An outbreak involving a novel coronavirus is currently underway in China’s city of Wuhan, causing a flu-like illness in over 1,354 people, with at least 41 deaths having been reported. The disease’s virulent nature has prompted Chinese authorities to suspend the operation of public transport in and out of Wuhan, a city of 11 million people, with neighboring cities expected to be placed under a similar quarantine by January 24.
Initially identified as a novel virus in mid-December 2019, this coronavirus, called 2019-nCoV, has a genetic structure that has a 70 percent similarity to the SARS-CoV coronavirus that killed 774 people in 37 countries in 2003. Although the majority of cases have occurred in mainland China, there have been a handful of reported infections in Thailand, South Korea, Japan, Taiwan, Macau and Hong Kong, including one case in the United States where a man returning from a trip to Wuhan was hospitalized after exhibiting symptoms of the disease. He is reportedly in good condition, and authorities are now screening for signs of 2019-nCoV at major international airports across the US.
The symptoms caused by this coronavirus–so-called because of its resemblance to a solar corona when viewed under a microscope–are flu-like in nature, including fever, fatigue and a dry cough, with shortness of breath occurring in 20 percent of the cases, and respiratory distress in 15 percent; those with a weakened immune system are most susceptible to more serious complications, such as the onset of pneumonia. The virus was initially identified as a new pathogen when a cluster of pneumonia cases without an apparent cause occurred amongst people connected with the Huanan Seafood Market in Wuhan in mid-December. The first case of human-to-human infection was confirmed on January 21.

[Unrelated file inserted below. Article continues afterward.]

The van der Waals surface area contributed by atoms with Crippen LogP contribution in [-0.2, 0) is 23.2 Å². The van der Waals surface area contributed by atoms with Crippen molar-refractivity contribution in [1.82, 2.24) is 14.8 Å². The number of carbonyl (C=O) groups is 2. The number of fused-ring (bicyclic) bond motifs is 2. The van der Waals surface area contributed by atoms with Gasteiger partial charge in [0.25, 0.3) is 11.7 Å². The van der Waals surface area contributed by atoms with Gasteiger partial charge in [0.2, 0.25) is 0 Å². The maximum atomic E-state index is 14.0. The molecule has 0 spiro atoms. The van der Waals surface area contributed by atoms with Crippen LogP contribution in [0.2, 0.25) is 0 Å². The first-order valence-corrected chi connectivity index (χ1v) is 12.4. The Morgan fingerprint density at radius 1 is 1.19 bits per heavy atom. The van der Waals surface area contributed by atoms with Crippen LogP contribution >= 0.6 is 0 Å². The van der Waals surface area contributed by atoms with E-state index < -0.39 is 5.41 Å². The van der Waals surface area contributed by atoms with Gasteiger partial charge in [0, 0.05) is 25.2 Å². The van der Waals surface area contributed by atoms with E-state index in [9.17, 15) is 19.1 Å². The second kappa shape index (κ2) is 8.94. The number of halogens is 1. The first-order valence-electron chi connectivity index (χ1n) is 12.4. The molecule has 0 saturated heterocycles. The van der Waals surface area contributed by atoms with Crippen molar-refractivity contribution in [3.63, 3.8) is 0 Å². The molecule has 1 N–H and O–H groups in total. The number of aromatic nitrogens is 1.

Some authorities believe that the coronavirus, a class of virus that typically infects livestock and birds, but rarely humans, originated in bats and made the jump to venomous snakes that were being sold as bushmeat in the Huanan Seafood Market before mutating into a strain that could infect humans, although it is currently unknown as to how the virus could make the jump between cold and warm-blooded species.
Quarantine efforts are being hampered by the Chinese New Year season, when hundreds of millions of people travel across China and Asia for the important holiday. In addition to travel restrictions in and out of Wuhan, a major travel hub in central China, residents of the city are required to wear face masks when in public, as government health officials take measures to stem the spread of 2019-nCoV.
High-level authorities in Beijing have also issued a warning to lower-level officials to not cover up reporting the spread of the virus, saying that anyone concealing new cases would “be nailed on the pillar of shame for eternity.” China learned a harsh lesson from the 2002-2003 SARS outbreak, having initially withheld information on the epidemic and downplayed the health risks involved, speeding the spread of the deadly disease. President Xi Jinping has called for “all-out efforts” to control the outbreak.
Fortunately, this virus isn’t as lethal as the SARS virus, with only 2.8 percent of those infected having succumbed to the disease (compared to SARS’s 9.8 percent), although researchers point out that 2019-nCoV is still in the process of infecting people. Researchers in the UK estimate that there are actually roughly 4,000 people currently infected, based on the virulence of the disease.
UPDATE: 10:45 pm PST: This is a fast-moving situation, with the number of infected/dead having nearly doubled in the 24 hours since the article was first written. Chinese authorities have closed down 12 cities in central Hubei province, where the disease is concentrated, representing a population of 36 million people—that’s slightly less than the population of California, or the entire country of Canada. Major New Year’s holiday events have been cancelled, and residents are being urged to stay in their homes for the duration of the quarantine. Construction crews are scrambling to build a makeshift hospital using prefabricated units within ten days to treat infected patients.